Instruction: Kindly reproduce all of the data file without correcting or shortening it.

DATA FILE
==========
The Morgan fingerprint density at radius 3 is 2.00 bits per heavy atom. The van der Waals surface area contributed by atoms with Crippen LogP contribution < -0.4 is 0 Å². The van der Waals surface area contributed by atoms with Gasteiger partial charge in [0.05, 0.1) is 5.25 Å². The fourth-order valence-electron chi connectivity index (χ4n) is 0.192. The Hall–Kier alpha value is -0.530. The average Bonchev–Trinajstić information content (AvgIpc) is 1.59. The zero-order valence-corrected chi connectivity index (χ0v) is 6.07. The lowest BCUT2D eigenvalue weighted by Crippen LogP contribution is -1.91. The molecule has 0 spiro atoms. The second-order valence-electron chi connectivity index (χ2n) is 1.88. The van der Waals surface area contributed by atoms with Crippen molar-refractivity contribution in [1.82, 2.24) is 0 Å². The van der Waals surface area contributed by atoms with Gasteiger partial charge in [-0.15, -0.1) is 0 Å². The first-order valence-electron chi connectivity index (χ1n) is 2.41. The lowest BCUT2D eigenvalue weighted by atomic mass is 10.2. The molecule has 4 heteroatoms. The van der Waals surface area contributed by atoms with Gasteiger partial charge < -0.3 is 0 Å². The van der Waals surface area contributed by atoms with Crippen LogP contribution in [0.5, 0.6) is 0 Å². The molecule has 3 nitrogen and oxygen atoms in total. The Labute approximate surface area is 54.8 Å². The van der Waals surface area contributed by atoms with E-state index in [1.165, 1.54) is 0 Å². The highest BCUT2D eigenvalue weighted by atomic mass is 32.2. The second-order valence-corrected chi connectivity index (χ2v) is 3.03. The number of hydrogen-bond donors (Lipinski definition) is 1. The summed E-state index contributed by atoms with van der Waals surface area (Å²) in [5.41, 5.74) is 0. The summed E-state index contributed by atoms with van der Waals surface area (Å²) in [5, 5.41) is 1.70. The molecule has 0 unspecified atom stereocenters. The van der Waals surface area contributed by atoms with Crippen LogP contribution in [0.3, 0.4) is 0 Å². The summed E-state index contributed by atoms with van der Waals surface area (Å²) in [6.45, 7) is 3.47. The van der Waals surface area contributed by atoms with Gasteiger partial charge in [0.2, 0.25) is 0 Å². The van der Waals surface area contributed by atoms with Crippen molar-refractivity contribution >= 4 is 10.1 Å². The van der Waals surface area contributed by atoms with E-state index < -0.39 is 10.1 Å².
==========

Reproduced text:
The Morgan fingerprint density at radius 3 is 2.00 bits per heavy atom. The van der Waals surface area contributed by atoms with Crippen LogP contribution < -0.4 is 0 Å². The van der Waals surface area contributed by atoms with Gasteiger partial charge in [0.05, 0.1) is 5.25 Å². The fourth-order valence-electron chi connectivity index (χ4n) is 0.192. The Hall–Kier alpha value is -0.530. The average Bonchev–Trinajstić information content (AvgIpc) is 1.59. The zero-order valence-corrected chi connectivity index (χ0v) is 6.07. The lowest BCUT2D eigenvalue weighted by Crippen LogP contribution is -1.91. The molecule has 0 spiro atoms. The second-order valence-electron chi connectivity index (χ2n) is 1.88. The van der Waals surface area contributed by atoms with Crippen molar-refractivity contribution in [1.82, 2.24) is 0 Å². The van der Waals surface area contributed by atoms with Gasteiger partial charge in [-0.15, -0.1) is 0 Å². The first-order valence-electron chi connectivity index (χ1n) is 2.41. The lowest BCUT2D eigenvalue weighted by atomic mass is 10.2. The molecule has 4 heteroatoms. The van der Waals surface area contributed by atoms with Gasteiger partial charge < -0.3 is 0 Å². The van der Waals surface area contributed by atoms with Crippen LogP contribution in [0.5, 0.6) is 0 Å². The molecule has 3 nitrogen and oxygen atoms in total. The Labute approximate surface area is 54.8 Å². The van der Waals surface area contributed by atoms with E-state index in [1.165, 1.54) is 0 Å². The highest BCUT2D eigenvalue weighted by atomic mass is 32.2. The second-order valence-corrected chi connectivity index (χ2v) is 3.03. The number of hydrogen-bond donors (Lipinski definition) is 1. The summed E-state index contributed by atoms with van der Waals surface area (Å²) in [5.41, 5.74) is 0. The summed E-state index contributed by atoms with van der Waals surface area (Å²) in [5, 5.41) is 1.70. The molecule has 0 unspecified atom stereocenters. The van der Waals surface area contributed by atoms with Crippen LogP contribution in [0.3, 0.4) is 0 Å². The summed E-state index contributed by atoms with van der Waals surface area (Å²) in [6.45, 7) is 3.47. The van der Waals surface area contributed by atoms with Gasteiger partial charge in [0.2, 0.25) is 0 Å². The van der Waals surface area contributed by atoms with Crippen molar-refractivity contribution >= 4 is 10.1 Å². The van der Waals surface area contributed by atoms with E-state index < -0.39 is 10.1 Å².